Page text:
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Africa Map

Map of Africa - Click on any Country for its Map and Information

Map of Africa
Africa Map

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Africa Map 2013
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About Africa Map - The map of Africa depicts the various countries of the continent, the international boundaries and neighboring continents. Oceans and seas adjoining Africa are also depicted on the map. The Africa Map is available in different formats.


Africa is home to more than one billion people, and the second largest continent in the world. Africa is considered the ‘cradle of man’ or the birthplace of civilization. Ancient Egypt is thought to be the first literate society. Today Africa is home to diverse and different countries, cultures, and people.

Geography of Africa

Africa covers an area of 11,730,000 square miles, making it the second largest landmass on Earth. It is also the largest landmass in the southern hemisphere on the globe.

Africa comprises of a number of well-known geographic features. The famed Nile is the continent’s longest river measuring 4,258 miles (6,853 km) in length. The river passes through eleven different countries, and is the primary source of water for both Sudan and Egypt.

The source of the Nile River, a topic of much discussion in the 19th century, is the Great Lakes region in central Africa. Among the Great Lakes, is Lake Victoria, which is the second largest freshwater lake in the world. Lake Victoria, which got its name from Queen Victoria of England, covers an area of just under 26,654 square miles (68,000 square kilometers). In 1858, the British explorer John Speke was the first European to document the lake naming it after his Queen.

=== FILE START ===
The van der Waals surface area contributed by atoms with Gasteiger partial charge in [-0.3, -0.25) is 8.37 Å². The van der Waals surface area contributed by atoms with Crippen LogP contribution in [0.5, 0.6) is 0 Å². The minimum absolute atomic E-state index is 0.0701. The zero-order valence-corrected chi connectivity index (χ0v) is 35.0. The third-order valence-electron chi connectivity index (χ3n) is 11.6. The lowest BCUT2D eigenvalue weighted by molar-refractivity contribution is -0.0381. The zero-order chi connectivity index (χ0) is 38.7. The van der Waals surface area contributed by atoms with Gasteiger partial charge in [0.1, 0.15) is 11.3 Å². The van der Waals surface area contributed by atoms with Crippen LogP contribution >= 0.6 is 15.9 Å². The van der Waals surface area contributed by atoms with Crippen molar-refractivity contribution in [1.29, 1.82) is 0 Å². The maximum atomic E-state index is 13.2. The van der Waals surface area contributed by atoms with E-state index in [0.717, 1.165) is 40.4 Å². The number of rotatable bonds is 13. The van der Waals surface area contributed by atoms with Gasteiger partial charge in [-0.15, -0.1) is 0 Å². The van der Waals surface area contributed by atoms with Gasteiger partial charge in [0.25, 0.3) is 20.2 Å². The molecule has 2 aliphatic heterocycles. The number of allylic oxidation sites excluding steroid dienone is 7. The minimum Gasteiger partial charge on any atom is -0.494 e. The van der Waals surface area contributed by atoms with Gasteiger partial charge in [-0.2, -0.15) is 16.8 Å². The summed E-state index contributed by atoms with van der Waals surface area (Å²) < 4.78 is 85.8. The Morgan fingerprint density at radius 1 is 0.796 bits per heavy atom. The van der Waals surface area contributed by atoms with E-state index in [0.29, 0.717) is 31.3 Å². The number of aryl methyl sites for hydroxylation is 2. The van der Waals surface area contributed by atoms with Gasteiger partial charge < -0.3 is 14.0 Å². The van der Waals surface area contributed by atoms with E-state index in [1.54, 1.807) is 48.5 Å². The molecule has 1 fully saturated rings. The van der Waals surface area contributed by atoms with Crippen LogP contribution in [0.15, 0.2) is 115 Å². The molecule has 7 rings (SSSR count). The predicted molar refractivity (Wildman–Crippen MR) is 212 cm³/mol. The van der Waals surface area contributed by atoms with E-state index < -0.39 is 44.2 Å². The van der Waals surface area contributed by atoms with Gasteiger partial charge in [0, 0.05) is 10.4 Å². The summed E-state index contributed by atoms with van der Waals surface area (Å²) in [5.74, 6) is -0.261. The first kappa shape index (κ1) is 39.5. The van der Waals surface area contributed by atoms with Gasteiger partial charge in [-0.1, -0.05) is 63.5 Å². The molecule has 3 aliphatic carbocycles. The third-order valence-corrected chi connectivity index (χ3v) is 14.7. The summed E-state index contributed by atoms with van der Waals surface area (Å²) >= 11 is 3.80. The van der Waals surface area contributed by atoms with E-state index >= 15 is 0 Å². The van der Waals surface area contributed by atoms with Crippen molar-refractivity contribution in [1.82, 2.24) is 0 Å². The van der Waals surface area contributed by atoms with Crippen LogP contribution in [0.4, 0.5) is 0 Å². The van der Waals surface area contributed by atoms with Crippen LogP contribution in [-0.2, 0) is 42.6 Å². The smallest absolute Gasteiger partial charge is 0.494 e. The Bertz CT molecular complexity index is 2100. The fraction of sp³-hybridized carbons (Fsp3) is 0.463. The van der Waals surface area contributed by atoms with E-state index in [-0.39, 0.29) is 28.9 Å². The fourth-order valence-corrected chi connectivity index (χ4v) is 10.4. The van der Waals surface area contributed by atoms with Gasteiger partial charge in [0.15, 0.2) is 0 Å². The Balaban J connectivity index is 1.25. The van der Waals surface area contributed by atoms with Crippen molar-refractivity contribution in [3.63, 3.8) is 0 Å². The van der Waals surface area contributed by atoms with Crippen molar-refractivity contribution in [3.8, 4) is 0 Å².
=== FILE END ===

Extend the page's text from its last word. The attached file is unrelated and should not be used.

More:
The highest point in Africa is Mount Kilimanjaro, with a summit of 19,340 feet (5,895 meters) above sea level. Mt. Kilimanjaro is a dormant volcano consisting of three volcanic cones. It was first summited in 1889, by the German climbers Ludwig Purtscheller and Hans Meyer. Kilimanjaro is now a well-traveled route, and a destination for both professional and amateur climbers.

Countries and Cultures of Africa

Africa is made up of 64 different political territories, including 54 sovereign states, and 10 non-sovereign states. Fifty three of the fifty four nations belong to the African Union, the lone exception is Morocco. The most populous country in the Africa is Nigeria, with approximately 188,462,640 people. This is followed by Ethiopia with a population of 99,391,000 people and Egypt with a population of 89,125,000. The least populous country in Africa is the Seychelles, with 97,000 people.

Christianity and Islam are the two dominant religions in Africa. Traditional African religions also play an important role. Islam is the continent’s largest religion, with aproximately 47% of the population being Muslim. Islam in Africa began when disciples of the Prophet Muhammad migrated to Abyssinia (Ethiopia). Christianity is the second most popular religion in Africa, with 40% of the population following the faith. Christianity is strongest in the Sub-Saharan region of Africa

History of Africa


Frequently referred to as the “cradle of civilization,” Africa is the world’s oldest landmass. About 97% of the continent’s land has been virtually the same for the past 300 million years. Between five and ten million years ago, an African hominid called the Australopithecines started to walk upright. This set-in motion a long evolutionary path towards what became approximately 200,000 years ago, the modern Homo Sapiens. Flash forward another 50,000 years, and a group of Homo Sapiens started to move out of North Africa and into the Middle East. While it is estimated that this group may have only contained several dozen people, this was the first migration from the continent, and they would come to populate the planet.

Africa has been home to some of the greatest civilizations in human history. One of the most important was the Kingdom of Sheba. The Kingdom was located in modern-day Yemen. The foundation of the Kingdom of Sheba lay in an ideal location along a key trade route. In the period around 1,000 BC, caravans of traders would undertake journeys from the area around modern-day Oman, to the Mediterranean. As they did so, they passed through Marib, which at that time was an abundant oasis. It was also one of the only two sources of frankincense (aromatic resin). The city of Marib was known throughout the Arab world for its great fortunes.

The people of the Kingdom were known as the Sabeans. They ruled the region between the tenth to the sixth century BC. The Sabean society collapse came after the spice route was changed.